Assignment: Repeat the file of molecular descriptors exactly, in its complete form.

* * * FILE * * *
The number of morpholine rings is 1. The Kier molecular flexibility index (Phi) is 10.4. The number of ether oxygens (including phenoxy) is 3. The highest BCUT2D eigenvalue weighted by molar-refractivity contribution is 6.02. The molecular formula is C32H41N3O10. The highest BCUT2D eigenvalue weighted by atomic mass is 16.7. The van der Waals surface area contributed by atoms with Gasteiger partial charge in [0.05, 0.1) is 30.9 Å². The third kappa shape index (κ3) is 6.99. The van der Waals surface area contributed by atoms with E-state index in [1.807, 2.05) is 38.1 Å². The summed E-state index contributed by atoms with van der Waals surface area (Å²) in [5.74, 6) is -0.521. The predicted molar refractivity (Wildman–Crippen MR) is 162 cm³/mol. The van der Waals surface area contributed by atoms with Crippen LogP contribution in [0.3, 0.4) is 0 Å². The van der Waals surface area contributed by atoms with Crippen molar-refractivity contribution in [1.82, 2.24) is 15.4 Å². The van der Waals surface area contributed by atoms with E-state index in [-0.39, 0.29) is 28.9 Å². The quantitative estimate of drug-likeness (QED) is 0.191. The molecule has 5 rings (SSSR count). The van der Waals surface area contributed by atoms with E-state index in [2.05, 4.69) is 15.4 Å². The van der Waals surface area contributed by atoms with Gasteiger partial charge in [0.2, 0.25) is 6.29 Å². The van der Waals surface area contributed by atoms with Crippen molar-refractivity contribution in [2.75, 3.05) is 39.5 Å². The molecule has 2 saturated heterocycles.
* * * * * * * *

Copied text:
The number of morpholine rings is 1. The Kier molecular flexibility index (Phi) is 10.4. The number of ether oxygens (including phenoxy) is 3. The highest BCUT2D eigenvalue weighted by molar-refractivity contribution is 6.02. The molecular formula is C32H41N3O10. The highest BCUT2D eigenvalue weighted by atomic mass is 16.7. The van der Waals surface area contributed by atoms with Gasteiger partial charge in [0.05, 0.1) is 30.9 Å². The third kappa shape index (κ3) is 6.99. The van der Waals surface area contributed by atoms with E-state index in [1.807, 2.05) is 38.1 Å². The summed E-state index contributed by atoms with van der Waals surface area (Å²) in [5.74, 6) is -0.521. The predicted molar refractivity (Wildman–Crippen MR) is 162 cm³/mol. The van der Waals surface area contributed by atoms with Crippen LogP contribution in [0.3, 0.4) is 0 Å². The van der Waals surface area contributed by atoms with Crippen molar-refractivity contribution in [1.82, 2.24) is 15.4 Å². The van der Waals surface area contributed by atoms with E-state index in [-0.39, 0.29) is 28.9 Å². The quantitative estimate of drug-likeness (QED) is 0.191. The molecule has 5 rings (SSSR count). The van der Waals surface area contributed by atoms with E-state index in [2.05, 4.69) is 15.4 Å². The van der Waals surface area contributed by atoms with Gasteiger partial charge in [0.2, 0.25) is 6.29 Å². The van der Waals surface area contributed by atoms with Crippen molar-refractivity contribution in [2.75, 3.05) is 39.5 Å². The molecule has 2 saturated heterocycles.